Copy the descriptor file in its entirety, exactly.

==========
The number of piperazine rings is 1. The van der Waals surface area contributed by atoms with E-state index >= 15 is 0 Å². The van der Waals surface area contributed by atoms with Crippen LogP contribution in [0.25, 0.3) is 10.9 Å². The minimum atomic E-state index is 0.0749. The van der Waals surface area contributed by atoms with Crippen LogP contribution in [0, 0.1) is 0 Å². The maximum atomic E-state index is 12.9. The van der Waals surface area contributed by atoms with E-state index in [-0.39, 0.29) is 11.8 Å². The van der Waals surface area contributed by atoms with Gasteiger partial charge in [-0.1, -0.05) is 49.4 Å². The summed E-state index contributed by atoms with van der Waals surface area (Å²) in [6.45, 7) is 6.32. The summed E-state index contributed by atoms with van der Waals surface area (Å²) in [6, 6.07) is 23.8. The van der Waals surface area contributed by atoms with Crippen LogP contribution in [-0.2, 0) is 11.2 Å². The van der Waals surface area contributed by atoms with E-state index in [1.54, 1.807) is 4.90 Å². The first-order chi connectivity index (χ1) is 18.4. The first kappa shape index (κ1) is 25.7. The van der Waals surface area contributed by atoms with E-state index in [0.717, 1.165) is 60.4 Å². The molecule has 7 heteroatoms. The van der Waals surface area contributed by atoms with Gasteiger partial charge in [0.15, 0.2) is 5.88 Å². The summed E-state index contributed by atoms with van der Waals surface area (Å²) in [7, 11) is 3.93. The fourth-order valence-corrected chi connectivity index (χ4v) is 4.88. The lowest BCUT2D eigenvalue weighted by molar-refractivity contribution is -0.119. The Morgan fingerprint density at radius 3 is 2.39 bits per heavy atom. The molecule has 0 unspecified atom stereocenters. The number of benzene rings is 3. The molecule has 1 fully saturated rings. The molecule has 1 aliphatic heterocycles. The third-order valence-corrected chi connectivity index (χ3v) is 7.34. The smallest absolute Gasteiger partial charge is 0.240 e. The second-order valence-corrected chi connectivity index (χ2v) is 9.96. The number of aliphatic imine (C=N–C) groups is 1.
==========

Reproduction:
The number of piperazine rings is 1. The van der Waals surface area contributed by atoms with E-state index >= 15 is 0 Å². The van der Waals surface area contributed by atoms with Crippen LogP contribution in [0.25, 0.3) is 10.9 Å². The minimum atomic E-state index is 0.0749. The van der Waals surface area contributed by atoms with Crippen LogP contribution in [0, 0.1) is 0 Å². The maximum atomic E-state index is 12.9. The van der Waals surface area contributed by atoms with E-state index in [-0.39, 0.29) is 11.8 Å². The van der Waals surface area contributed by atoms with Gasteiger partial charge in [-0.1, -0.05) is 49.4 Å². The summed E-state index contributed by atoms with van der Waals surface area (Å²) in [6.45, 7) is 6.32. The summed E-state index contributed by atoms with van der Waals surface area (Å²) in [6, 6.07) is 23.8. The van der Waals surface area contributed by atoms with Crippen LogP contribution in [-0.2, 0) is 11.2 Å². The van der Waals surface area contributed by atoms with E-state index in [1.54, 1.807) is 4.90 Å². The first-order chi connectivity index (χ1) is 18.4. The first kappa shape index (κ1) is 25.7. The van der Waals surface area contributed by atoms with E-state index in [0.717, 1.165) is 60.4 Å². The molecule has 7 heteroatoms. The van der Waals surface area contributed by atoms with Gasteiger partial charge in [0.15, 0.2) is 5.88 Å². The summed E-state index contributed by atoms with van der Waals surface area (Å²) in [7, 11) is 3.93. The fourth-order valence-corrected chi connectivity index (χ4v) is 4.88. The lowest BCUT2D eigenvalue weighted by molar-refractivity contribution is -0.119. The Morgan fingerprint density at radius 3 is 2.39 bits per heavy atom. The molecule has 0 unspecified atom stereocenters. The number of benzene rings is 3. The molecule has 1 fully saturated rings. The molecule has 1 aliphatic heterocycles. The third-order valence-corrected chi connectivity index (χ3v) is 7.34. The smallest absolute Gasteiger partial charge is 0.240 e. The second-order valence-corrected chi connectivity index (χ2v) is 9.96. The number of aliphatic imine (C=N–C) groups is 1.